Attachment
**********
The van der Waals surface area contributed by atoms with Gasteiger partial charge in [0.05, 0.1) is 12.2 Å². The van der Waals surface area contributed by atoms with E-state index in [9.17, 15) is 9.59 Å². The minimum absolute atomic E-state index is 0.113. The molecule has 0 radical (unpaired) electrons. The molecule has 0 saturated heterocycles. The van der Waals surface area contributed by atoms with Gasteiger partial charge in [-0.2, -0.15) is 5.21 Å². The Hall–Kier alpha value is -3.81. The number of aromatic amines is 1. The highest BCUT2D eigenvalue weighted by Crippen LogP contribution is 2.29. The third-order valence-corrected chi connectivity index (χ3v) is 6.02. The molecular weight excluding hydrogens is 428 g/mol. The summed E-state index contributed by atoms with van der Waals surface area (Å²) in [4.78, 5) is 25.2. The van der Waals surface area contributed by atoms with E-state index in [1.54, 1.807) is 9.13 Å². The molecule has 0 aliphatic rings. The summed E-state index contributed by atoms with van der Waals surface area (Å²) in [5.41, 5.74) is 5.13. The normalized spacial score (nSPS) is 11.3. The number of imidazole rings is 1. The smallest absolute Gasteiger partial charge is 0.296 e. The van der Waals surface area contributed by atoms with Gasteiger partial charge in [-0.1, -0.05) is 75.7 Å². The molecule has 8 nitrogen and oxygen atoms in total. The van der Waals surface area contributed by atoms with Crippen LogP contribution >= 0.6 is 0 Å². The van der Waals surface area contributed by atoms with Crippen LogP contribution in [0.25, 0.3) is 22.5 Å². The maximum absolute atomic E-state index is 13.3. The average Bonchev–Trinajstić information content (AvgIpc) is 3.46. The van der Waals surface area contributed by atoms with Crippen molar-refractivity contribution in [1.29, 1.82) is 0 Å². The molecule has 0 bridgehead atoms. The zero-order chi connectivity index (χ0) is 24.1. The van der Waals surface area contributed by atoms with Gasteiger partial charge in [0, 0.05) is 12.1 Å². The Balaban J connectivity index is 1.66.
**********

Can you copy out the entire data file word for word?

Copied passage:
The van der Waals surface area contributed by atoms with Gasteiger partial charge in [0.05, 0.1) is 12.2 Å². The van der Waals surface area contributed by atoms with E-state index in [9.17, 15) is 9.59 Å². The minimum absolute atomic E-state index is 0.113. The molecule has 0 radical (unpaired) electrons. The molecule has 0 saturated heterocycles. The van der Waals surface area contributed by atoms with Gasteiger partial charge in [-0.2, -0.15) is 5.21 Å². The Hall–Kier alpha value is -3.81. The number of aromatic amines is 1. The highest BCUT2D eigenvalue weighted by Crippen LogP contribution is 2.29. The third-order valence-corrected chi connectivity index (χ3v) is 6.02. The molecular weight excluding hydrogens is 428 g/mol. The summed E-state index contributed by atoms with van der Waals surface area (Å²) in [4.78, 5) is 25.2. The van der Waals surface area contributed by atoms with E-state index in [1.54, 1.807) is 9.13 Å². The molecule has 0 aliphatic rings. The summed E-state index contributed by atoms with van der Waals surface area (Å²) in [5.41, 5.74) is 5.13. The normalized spacial score (nSPS) is 11.3. The number of imidazole rings is 1. The smallest absolute Gasteiger partial charge is 0.296 e. The van der Waals surface area contributed by atoms with Gasteiger partial charge in [-0.1, -0.05) is 75.7 Å². The molecule has 8 nitrogen and oxygen atoms in total. The van der Waals surface area contributed by atoms with Crippen LogP contribution >= 0.6 is 0 Å². The van der Waals surface area contributed by atoms with Crippen LogP contribution in [0.25, 0.3) is 22.5 Å². The maximum absolute atomic E-state index is 13.3. The average Bonchev–Trinajstić information content (AvgIpc) is 3.46. The van der Waals surface area contributed by atoms with Crippen molar-refractivity contribution in [1.29, 1.82) is 0 Å². The molecule has 0 bridgehead atoms. The zero-order chi connectivity index (χ0) is 24.1. The van der Waals surface area contributed by atoms with Gasteiger partial charge in [0, 0.05) is 12.1 Å². The Balaban J connectivity index is 1.66.